Devon Carbado at blackprof.com raises some interesting questions about race on the Grey's Anatomy show. [hat tip: Racialicious] I've never watched the show, but these issues come up with quite a number of shows that I have seen. Some people have called the show colorblind because it has non-white characters playing a prominent role without ever making an issue of their race. Many who say this are thinking of colorblindness as a good thing. Racial ways of thinking involve thinking of the less privileged races as lesser or as not part of the mainstream. This kind of colorblindness is often thought of as good. It mainstreams the marginalized. On the other hand, it does mask genuine racial issues when they might be lurking beneath the surface, unnoticed by those who aren't tuned into them, ignored due to no one's willingness to talk about them for fear of being seen as cooperating with the unfortunate implications of a good deal of the negative racialized thinking that colorblindness wants to avoid.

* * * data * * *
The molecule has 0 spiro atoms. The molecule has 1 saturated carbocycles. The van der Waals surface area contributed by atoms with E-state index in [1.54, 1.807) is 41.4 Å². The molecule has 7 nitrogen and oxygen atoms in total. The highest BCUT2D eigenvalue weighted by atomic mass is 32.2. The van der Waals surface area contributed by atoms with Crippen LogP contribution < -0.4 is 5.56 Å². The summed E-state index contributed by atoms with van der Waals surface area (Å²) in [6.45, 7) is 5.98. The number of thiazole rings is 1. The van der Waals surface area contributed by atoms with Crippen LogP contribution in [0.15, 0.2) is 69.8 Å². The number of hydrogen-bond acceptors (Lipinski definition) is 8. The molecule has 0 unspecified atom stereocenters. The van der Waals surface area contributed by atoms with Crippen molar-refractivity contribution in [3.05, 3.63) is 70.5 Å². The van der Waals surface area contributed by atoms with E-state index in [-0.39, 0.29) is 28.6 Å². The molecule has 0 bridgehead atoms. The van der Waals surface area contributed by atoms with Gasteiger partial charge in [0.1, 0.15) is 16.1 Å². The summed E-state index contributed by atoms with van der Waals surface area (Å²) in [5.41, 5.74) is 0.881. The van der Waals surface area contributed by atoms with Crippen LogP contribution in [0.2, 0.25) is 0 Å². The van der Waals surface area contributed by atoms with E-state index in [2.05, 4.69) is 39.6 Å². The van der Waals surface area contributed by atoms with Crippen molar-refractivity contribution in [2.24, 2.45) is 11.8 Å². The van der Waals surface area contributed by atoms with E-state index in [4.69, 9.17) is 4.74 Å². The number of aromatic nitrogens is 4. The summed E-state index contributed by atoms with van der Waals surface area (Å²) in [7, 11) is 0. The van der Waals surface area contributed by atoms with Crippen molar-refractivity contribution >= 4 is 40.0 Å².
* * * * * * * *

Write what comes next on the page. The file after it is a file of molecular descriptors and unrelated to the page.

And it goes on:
Carbado steps into this with a claim that I think shows some great insight.
I don't think the show is colorblind at all. It is color conscious in a particular way -- namely, it presents non-white actors in roles that do not explicitly invoke race. That is neither colorblind nor race neutral.
It didn't occur to me to call this approach color-conscious at all, but I think this is right. The producers of this show are surely aware of what they are doing. The writers may not be addressing race issues, but what is color-conscious is the placing of non-white actors into these parts, and I suspect they are consciously not referencing the characters' races very much.
It's clear that it's color-conscious in at least that way, then. The question is whether this is a good or bad thing to do. Carbado worries about one aspect of it: